This final blog post about my trip to Mississippi and Alabama has been sitting in the “draft” section on my website for a while now. I have been struggling to come up with a way to start it. And then today, it came to me via a video that has gone viral.
Have you seen the video of Texas Democratic nominee Beto O’Rourke responding to a question about kneeling during the anthem at a town hall he was having in Texas? If you haven’t, you should check it out. A section of his response pretty much sums up a large portion of this trip for me.
In his response, he mentioned “Parting the Waters, America in the King Years 1954-63” a book written by Taylor Branch (that I now have on hold at the library). Taylor Branch is an author best known for his trilogy of books chronicling the life of Martin Luther King, Jr. and much of the history of the American Civil Rights. After mentioning the book, Mr. O’Rourke lists other events that took place during the Civil Rights Movement, including…
- Martin Luther King, Jr. and the work he did in Alabama. I visited Montgomery and the church where MLK, Jr. was a pastor during this trip.
- John Lewis and the men and women who were beaten as they marched across the Edmund Pettus Bridge in Selma. I walked across this bridge.
- The four little girls killed at the 16th Avenue Baptist Church in Birmingham. I stood outside this church and pondered how anyone can be as evil as the klansmen who committed this crime.
I have been fortunate to visit many different places over the years that are ripe in U.S. history, including Boston and Philadelphia among others. Visiting these places is a great way to learn about the “good” part of U.S. history – the Revolutionary War, the Freedom Trail, the Boston Tea Party…the list goes on.
The trip to Mississippi and particularly, Alabama, was a chance for me to learn about a “dark” period in U.S. history. There were so many things I didn’t know or forgot. This trip affected me more than any trip has in recent memory and I am so thankful I had the chance to go.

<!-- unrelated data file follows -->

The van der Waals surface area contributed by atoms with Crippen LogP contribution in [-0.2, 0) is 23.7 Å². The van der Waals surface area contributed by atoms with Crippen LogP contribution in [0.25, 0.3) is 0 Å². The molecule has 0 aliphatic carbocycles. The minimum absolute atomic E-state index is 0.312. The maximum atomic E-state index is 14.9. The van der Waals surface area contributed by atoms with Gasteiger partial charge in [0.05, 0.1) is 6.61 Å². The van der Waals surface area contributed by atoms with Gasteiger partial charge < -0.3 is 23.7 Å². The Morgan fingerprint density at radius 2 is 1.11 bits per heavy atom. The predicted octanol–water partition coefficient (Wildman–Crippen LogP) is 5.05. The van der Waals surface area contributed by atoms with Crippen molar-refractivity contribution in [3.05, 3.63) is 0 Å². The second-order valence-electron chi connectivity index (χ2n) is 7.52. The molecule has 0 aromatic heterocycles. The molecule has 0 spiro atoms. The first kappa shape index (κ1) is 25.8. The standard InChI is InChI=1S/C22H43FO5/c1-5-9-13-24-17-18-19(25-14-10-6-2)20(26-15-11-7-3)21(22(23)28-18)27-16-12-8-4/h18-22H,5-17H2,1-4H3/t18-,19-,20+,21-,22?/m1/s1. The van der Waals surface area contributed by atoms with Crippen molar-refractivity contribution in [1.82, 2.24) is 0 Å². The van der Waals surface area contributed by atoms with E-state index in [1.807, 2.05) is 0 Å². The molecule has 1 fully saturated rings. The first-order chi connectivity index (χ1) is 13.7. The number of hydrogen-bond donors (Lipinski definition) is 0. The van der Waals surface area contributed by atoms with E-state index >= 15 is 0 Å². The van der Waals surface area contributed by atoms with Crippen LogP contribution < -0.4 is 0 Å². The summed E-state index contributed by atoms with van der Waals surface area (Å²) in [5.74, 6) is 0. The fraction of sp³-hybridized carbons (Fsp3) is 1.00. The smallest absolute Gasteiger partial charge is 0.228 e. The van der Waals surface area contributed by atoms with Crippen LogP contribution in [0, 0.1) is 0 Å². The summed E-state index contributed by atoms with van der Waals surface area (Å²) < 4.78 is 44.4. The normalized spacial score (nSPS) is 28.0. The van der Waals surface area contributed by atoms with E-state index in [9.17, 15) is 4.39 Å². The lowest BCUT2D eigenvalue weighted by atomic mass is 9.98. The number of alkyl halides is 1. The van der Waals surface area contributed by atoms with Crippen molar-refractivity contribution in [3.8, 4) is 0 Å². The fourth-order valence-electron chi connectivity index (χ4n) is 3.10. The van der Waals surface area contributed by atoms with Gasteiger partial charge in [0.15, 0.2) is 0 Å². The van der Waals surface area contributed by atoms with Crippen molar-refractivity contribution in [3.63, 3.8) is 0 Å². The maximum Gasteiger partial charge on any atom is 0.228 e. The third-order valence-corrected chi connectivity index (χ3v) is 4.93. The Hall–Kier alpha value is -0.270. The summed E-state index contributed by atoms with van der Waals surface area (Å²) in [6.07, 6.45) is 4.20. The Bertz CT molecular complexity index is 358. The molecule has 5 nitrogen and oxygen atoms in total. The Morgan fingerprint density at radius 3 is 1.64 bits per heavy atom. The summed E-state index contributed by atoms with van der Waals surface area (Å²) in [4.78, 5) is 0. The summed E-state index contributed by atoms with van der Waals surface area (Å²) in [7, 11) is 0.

With everything going on in the world today and elections just around the corner, this trip was a good reminder for me about why it is important to make my voice heard by voting. And so I am going to make that the message of this post – please VOTE in November. Vote for whichever candidate you think is best but VOTE! It is vital to our future.
(Maybe I should move back to Texas so I can vote for Beto O’Rourke…he is an amazing candidate and will be a great leader…okay, I am kidding about the moving part…mostly at least 🙂 ).
If you made it this far and are still with me, thanks for hearing me out and reading on. Below are some photos from my time in Birmingham. I enjoyed my time there. It’s a small city that is worth a visit if you have a the chance. And will probably learn a thing or two while you are there too. There is a Freedom Walk that guides you around downtown and describes different events that occurred in Birmingham during the Civil Rights Movement. I followed most of it while I was there and found it very educational.
The photo above is of the 16th Avenue Baptist Church in Birmingham. This church was where four little girls were killed on September 15, 1963 when four members of the Ku Klux Klan planted dynamite attached to a timing device beneath the steps on the east side of the church. The explosion also injured 22 others. Even though the FBI concluded that the bombing had been committed by four known KKK members, no prosecutions ensued until 1977 when one of the klansmen was tried and convicted of murder for one of the victims. Two other klansmen were convicted and sentenced to life in prison related to the attacked in 2001 and 2002 – ALMOST 40 YEARS LATER!!! The fourth klanman died in 1994 and was never charged for his alleged involvement in the attack.
The four girls killed in the attack were Addie Mae Collins, Cynthia Wesley, Carole Robertson and Carol Denise McNair. The sculpture below is in Kelly Ingram Park across the street from the church and honors these four girls.
The 16th Avenue Baptist Church bombing marked a turning point in the U.S. during the civil rights movement and contributed to support for passage of the Civil Rights Act of 1964.
The photo directly above was taken in Vulcan Park in Birmingham. I was researching the park to tell you more about it and found this description from Lonely Planet – “Imagine Christ the Redeemer in Rio, but made of iron and depicting a beefcake Roman god of metalworking.”
Haha! This totally made me chuckle…because it is basically true! This “beefcake” overlooks the city of Birmingham. He is made of 100,000 pounds of iron and is 56 feet tall. He stands at the top of Red Mountain and is visible from all over Birmingham. He is the world’s largest cast-iron statue. Vulcan Park, where he resides, offers fantastic views of the city. The park also includes a small on-site museum that explores Birmingham history.